Everything the police and Spanish authorities have said so far on Jay Slater search

Police in Tenerife have ended the search for the 19-year-old, according to reports.

Vehicles of the Guardia Civil near the last known location of Jay Slater. (PA/Reach)
Vehicles of the Guardia Civil near the last known location of Jay Slater. (PA/Reach)

Police in Tenerife have called off the search for missing teenager Jay Slater, according to reports.

It comes after officers appealed for expert volunteers to help with a “massive search” near his last known location on Saturday.

However, there was no sign of Slater and police announced the end of the search on Sunday, though the investigation into his disappearance will remain open.

Here is what the Spanish police – and others – have said about Slater's disappearance so far.

The 19-year-old disappeared on 17 June following an attempt to walk back to his accommodation after attending the NRG music festival with two friends.

His last known location was the Rural de Teno Park in the north of the island which he had travelled to with two other festival-goers. This was an 11-hour walk from his accommodation.

Slater was last heard from just before 9am on the day he disappeared. His friend Lucy Law said Slater told her in a frantic phone call how he was “lost in the mountains, he wasn’t aware of his surroundings, he desperately needed a drink and his phone was on 1%”.

Jay Slater, 19, had attended the NRG Tenerife Weekender music festival. (Reach)
Jay Slater, 19, had attended the NRG Tenerife Weekender music festival. (Reach)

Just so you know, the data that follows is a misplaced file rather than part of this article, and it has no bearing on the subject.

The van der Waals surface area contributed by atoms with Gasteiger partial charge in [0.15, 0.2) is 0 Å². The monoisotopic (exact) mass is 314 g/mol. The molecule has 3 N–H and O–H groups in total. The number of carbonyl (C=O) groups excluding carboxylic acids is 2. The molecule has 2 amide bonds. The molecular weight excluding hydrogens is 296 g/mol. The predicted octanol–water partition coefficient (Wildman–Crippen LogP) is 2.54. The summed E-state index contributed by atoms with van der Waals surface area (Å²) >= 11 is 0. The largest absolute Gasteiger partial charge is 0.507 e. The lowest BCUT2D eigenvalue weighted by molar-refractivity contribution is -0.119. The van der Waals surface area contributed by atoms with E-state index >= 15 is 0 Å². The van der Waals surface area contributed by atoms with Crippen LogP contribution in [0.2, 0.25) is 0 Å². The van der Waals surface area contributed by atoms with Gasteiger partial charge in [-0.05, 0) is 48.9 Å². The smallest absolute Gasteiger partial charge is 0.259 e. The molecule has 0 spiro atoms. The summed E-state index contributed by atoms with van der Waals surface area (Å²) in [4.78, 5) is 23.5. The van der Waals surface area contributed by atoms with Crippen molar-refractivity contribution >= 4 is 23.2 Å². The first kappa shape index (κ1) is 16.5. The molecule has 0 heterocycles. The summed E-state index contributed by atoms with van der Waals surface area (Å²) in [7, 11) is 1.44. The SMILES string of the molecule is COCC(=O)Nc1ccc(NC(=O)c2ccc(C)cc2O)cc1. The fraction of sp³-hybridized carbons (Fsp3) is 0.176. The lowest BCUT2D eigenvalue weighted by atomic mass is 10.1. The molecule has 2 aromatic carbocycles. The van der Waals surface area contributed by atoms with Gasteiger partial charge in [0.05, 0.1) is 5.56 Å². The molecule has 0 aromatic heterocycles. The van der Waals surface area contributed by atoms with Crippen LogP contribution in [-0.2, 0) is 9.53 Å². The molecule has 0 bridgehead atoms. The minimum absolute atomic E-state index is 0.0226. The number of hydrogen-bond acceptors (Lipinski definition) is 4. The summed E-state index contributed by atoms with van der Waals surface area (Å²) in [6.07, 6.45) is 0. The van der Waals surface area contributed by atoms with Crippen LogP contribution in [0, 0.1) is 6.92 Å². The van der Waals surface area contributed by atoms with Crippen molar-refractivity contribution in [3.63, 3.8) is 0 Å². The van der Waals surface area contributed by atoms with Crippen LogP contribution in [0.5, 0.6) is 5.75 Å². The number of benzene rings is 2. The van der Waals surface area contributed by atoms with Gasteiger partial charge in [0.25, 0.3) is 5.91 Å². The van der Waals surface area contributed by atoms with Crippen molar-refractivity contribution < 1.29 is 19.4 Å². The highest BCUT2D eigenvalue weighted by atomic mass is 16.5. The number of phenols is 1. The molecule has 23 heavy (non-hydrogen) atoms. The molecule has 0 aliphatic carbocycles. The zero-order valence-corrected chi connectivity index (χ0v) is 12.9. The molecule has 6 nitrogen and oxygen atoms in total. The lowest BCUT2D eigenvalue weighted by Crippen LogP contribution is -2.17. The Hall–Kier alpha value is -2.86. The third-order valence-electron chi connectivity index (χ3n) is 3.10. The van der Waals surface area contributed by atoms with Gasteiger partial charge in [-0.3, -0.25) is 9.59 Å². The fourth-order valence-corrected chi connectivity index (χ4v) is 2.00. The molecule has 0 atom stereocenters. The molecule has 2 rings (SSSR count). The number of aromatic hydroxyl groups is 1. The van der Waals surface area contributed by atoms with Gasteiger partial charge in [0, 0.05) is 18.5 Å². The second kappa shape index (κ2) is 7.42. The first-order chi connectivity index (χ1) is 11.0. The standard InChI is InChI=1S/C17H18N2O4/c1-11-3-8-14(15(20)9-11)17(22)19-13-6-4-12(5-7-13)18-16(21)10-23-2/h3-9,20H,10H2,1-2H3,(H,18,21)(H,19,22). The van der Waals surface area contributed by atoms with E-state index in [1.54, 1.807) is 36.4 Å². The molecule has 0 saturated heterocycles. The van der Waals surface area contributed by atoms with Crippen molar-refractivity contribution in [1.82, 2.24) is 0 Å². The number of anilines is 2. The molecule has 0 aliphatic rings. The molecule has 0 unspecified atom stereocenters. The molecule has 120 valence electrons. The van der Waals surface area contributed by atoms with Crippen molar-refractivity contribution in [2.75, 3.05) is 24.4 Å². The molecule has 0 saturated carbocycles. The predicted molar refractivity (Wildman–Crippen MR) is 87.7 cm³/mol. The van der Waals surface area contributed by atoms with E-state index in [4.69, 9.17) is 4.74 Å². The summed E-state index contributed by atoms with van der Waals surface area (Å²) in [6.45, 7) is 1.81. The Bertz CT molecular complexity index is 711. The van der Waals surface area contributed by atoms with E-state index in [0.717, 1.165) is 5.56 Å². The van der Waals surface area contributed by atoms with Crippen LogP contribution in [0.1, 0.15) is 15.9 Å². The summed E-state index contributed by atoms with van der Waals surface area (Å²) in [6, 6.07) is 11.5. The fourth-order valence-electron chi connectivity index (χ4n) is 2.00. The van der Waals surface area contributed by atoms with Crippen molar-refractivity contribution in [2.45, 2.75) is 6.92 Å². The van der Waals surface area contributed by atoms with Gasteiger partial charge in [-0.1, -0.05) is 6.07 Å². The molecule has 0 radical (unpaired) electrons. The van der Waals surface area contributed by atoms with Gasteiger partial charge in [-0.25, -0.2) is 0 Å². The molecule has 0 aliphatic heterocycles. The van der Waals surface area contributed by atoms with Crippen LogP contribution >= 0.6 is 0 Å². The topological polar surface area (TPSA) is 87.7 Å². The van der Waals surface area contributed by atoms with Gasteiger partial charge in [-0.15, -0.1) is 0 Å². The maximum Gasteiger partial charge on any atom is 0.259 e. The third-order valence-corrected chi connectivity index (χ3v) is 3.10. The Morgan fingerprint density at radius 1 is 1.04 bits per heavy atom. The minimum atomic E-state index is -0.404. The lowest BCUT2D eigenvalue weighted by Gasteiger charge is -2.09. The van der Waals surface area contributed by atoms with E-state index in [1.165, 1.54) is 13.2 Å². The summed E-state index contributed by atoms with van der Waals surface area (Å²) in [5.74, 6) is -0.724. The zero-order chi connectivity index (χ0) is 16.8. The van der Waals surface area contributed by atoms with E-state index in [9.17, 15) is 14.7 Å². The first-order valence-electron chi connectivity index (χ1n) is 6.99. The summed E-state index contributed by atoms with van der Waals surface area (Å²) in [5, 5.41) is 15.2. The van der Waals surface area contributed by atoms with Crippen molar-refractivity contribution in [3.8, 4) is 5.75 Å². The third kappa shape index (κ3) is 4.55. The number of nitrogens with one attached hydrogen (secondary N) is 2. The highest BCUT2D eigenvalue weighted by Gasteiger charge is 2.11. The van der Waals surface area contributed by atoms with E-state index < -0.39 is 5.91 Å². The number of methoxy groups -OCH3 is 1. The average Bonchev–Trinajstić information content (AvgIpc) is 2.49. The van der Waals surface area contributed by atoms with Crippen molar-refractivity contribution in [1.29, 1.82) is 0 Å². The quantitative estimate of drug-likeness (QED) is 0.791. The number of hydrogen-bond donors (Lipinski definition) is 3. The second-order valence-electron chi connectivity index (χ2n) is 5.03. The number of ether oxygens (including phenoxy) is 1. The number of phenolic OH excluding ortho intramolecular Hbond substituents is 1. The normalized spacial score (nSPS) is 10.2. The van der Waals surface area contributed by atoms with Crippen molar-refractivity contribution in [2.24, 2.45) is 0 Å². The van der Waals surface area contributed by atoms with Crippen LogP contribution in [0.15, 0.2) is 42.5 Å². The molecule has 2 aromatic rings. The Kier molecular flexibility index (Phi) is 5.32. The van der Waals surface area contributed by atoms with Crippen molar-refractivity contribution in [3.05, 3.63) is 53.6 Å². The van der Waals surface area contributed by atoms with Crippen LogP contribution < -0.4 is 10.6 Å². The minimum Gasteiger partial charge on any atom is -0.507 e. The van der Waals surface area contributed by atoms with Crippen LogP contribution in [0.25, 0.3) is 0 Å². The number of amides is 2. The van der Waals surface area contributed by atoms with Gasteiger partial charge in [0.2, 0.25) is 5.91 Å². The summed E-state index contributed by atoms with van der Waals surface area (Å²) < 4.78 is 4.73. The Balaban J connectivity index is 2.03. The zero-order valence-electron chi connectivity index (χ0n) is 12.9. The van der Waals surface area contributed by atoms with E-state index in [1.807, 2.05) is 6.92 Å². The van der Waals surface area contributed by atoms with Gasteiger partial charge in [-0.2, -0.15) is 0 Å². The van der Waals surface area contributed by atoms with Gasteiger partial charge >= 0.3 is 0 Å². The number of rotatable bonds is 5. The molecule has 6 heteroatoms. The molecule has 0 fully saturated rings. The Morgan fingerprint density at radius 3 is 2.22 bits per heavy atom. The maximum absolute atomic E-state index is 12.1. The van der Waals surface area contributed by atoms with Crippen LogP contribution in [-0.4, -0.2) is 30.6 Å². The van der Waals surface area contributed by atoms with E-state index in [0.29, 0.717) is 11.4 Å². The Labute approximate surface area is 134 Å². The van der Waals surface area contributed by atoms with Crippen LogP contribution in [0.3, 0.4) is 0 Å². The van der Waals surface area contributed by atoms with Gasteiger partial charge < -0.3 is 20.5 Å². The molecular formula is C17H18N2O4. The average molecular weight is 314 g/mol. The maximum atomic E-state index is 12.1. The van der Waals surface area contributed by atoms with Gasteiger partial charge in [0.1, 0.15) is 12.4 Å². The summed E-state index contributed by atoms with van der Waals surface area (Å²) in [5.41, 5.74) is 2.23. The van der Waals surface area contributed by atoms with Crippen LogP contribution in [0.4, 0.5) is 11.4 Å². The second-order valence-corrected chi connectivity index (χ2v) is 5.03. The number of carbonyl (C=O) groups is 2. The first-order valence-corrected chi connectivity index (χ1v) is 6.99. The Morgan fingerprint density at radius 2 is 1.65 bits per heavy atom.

On Friday, Slater’s friend Brad Hargreaves told ITV’s This Morning he had been on a video call with him before his disappearance when he heard him go off the road.

He said: “He was on the phone walking down a road and he’d gone over a little bit – not a big drop – but a tiny little drop and he was going down. And he said ‘I’ll ring ya back, I’ll ring ya back’ because I think someone else was ringing him.”

Hargreaves confirmed he could see his friend’s feet “sliding” down the hill and could hear he was walking on gravel. But he said both of them were laughing at that point.

He added: “He didn’t seem concerned on the phone, until we knew how far away he was.”

Saturday's search began in the village of Masca, near to his last known location. It was coordinated to take in a steep rocky area, including ravines, trails and paths.

In the 13 days since Slater went missing, search teams coordinated by the Guardia Civil had mounted a huge manhunt using helicopters, drones and search dogs to scour mountainous areas of the island.

Emergency workers near the village of Masca, Tenerife, where the search for missing British teenager Jay Slater continues. (PA)
Emergency workers near the village of Masca, Tenerife, during the search for missing British teenager Jay Slater last week. (PA)

Announcing the end of the search on Sunday, a spokesman for the Guardia Civil told The Telegraph: “The search for Jay Slater ended yesterday. The case remains open and any new clues will be investigated.”